In recent years, the spread of disinformation has required social media platforms to aggressively address the issues eschewing from disinformation. Disinformation is understood to be false information which is deliberately and often covertly spread to influence public opinion or obscure the truth. Google, Facebook, and Twitter are increasingly developing and implementing technological and policy-oriented safeguards against these challenges. Amid these attempts, whose success can yet be fully measured, one platform continues to provoke a specific set of challenges- WhatsApp.
The vulnerability of WhatsApp is unique. The platform, which was purchased by Facebook for $16 billion, is situated as not only a private messaging application but also has evolved into a social media platform.
This distinct position has been identified as “breeding ground” of disinformation, as WhatsApp messages are sent using end-to-end encryption- allowing only the sender and receiver to read the message.
In more developed countries, WhatsApp is used as primarily a personal messaging app, but in other lesser developed countries more people rely on it as a social media platform. Large-scale group messages, with hundreds of people, have been created. These groups are focused on various topics such as pop culture and entertainment, politics, and news media. They are common in countries such as Brazil, Venezuela, India, and Nigeria. A conventional thought process behind this practice is that messages and information sent in groups are not “contaminated” with government involvement or private and corporate agendas because of message encryption. It is seen as a safe haven in which to exchange information and opinions which are often accepted as factual because of the private means in which it is sent and received. It is important to note that in many of these situations, WhatsApp is not the source of disinformation, but instead an enabling platform for it to be perpetuated.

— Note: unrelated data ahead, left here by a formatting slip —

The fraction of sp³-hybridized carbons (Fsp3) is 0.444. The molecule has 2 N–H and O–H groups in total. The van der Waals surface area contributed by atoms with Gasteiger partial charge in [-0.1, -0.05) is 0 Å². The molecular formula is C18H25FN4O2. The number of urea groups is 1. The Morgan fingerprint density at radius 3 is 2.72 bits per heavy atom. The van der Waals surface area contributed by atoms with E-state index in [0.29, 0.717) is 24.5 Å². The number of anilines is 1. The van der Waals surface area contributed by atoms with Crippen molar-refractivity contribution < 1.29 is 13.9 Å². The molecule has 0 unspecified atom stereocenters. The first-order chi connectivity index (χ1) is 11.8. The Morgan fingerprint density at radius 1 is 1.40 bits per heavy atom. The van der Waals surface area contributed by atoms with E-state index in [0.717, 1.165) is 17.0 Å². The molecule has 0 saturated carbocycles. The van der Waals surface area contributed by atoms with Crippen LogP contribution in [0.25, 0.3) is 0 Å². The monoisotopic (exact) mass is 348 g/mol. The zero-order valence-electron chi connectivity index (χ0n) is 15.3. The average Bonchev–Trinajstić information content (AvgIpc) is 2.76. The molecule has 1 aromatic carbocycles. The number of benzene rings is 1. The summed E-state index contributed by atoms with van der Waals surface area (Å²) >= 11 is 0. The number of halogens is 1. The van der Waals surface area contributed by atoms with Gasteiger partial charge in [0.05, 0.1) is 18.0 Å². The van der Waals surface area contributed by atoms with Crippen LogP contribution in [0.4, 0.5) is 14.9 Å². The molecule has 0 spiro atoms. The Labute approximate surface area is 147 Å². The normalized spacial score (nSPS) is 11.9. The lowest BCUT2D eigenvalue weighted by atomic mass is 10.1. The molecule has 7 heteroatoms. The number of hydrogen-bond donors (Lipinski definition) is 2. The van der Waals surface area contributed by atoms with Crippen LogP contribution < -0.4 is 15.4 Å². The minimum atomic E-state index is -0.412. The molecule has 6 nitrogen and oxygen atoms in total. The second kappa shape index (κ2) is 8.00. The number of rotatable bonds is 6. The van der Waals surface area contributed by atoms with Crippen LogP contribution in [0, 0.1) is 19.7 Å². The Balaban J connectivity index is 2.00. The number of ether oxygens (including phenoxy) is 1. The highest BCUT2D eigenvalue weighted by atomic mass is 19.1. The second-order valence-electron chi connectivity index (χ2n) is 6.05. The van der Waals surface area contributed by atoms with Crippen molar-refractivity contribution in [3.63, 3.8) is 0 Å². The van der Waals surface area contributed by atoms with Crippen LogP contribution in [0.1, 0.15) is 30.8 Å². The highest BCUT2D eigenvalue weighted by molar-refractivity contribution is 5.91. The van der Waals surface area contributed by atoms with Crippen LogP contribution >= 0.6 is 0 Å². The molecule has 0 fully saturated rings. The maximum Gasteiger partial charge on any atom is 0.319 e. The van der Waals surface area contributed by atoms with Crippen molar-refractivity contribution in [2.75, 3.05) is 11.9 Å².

Pressure by governments, policy groups, and NGOs has recently called attention to the significant problems of disinformation which are bred in these group chats. Therefore, WhatsApp has limited membership in a single group to 256 users, however, this does not limit the number of groups which exist on a single topic- such as upcoming national elections.
WhatsApp contends that they can not approach their unique disinformation challenges in the same manner as Facebook and Twitter- as they can not and will not access the encrypted messages. Instead WhatsApp has offered options such as funding for initiatives which are attempting to comprehensively address the problem through other technological developments, academic research, and education.
In the recent year, this call for growth beyond the problems of disinformation has intensified. WhatsApp stands as merely one of the many social media platforms who is contending with a unique set of challenges, in an effort to innovate and move forward whilst effectively addressing the problems of disinformation.
art by Mafer Martinez